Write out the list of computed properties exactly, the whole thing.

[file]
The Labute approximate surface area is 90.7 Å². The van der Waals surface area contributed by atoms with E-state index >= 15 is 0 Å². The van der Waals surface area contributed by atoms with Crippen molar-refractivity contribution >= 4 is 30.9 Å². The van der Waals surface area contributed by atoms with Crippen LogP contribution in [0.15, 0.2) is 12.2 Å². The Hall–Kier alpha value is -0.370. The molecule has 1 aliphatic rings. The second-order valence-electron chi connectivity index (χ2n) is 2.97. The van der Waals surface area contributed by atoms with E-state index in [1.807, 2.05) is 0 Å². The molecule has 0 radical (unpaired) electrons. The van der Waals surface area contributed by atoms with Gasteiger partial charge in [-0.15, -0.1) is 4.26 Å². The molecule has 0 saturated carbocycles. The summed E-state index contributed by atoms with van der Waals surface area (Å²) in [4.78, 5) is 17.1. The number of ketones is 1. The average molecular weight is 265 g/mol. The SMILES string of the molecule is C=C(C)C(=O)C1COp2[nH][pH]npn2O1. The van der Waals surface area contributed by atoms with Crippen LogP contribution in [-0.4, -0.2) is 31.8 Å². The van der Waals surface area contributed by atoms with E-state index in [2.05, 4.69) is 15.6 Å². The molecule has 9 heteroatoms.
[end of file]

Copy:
The Labute approximate surface area is 90.7 Å². The van der Waals surface area contributed by atoms with E-state index >= 15 is 0 Å². The van der Waals surface area contributed by atoms with Crippen molar-refractivity contribution >= 4 is 30.9 Å². The van der Waals surface area contributed by atoms with Crippen LogP contribution in [0.15, 0.2) is 12.2 Å². The Hall–Kier alpha value is -0.370. The molecule has 1 aliphatic rings. The second-order valence-electron chi connectivity index (χ2n) is 2.97. The van der Waals surface area contributed by atoms with E-state index in [1.807, 2.05) is 0 Å². The molecule has 0 radical (unpaired) electrons. The van der Waals surface area contributed by atoms with Gasteiger partial charge in [-0.15, -0.1) is 4.26 Å². The molecule has 0 saturated carbocycles. The summed E-state index contributed by atoms with van der Waals surface area (Å²) in [4.78, 5) is 17.1. The number of ketones is 1. The average molecular weight is 265 g/mol. The SMILES string of the molecule is C=C(C)C(=O)C1COp2[nH][pH]npn2O1. The van der Waals surface area contributed by atoms with Crippen LogP contribution in [-0.4, -0.2) is 31.8 Å². The van der Waals surface area contributed by atoms with E-state index in [2.05, 4.69) is 15.6 Å². The molecule has 9 heteroatoms.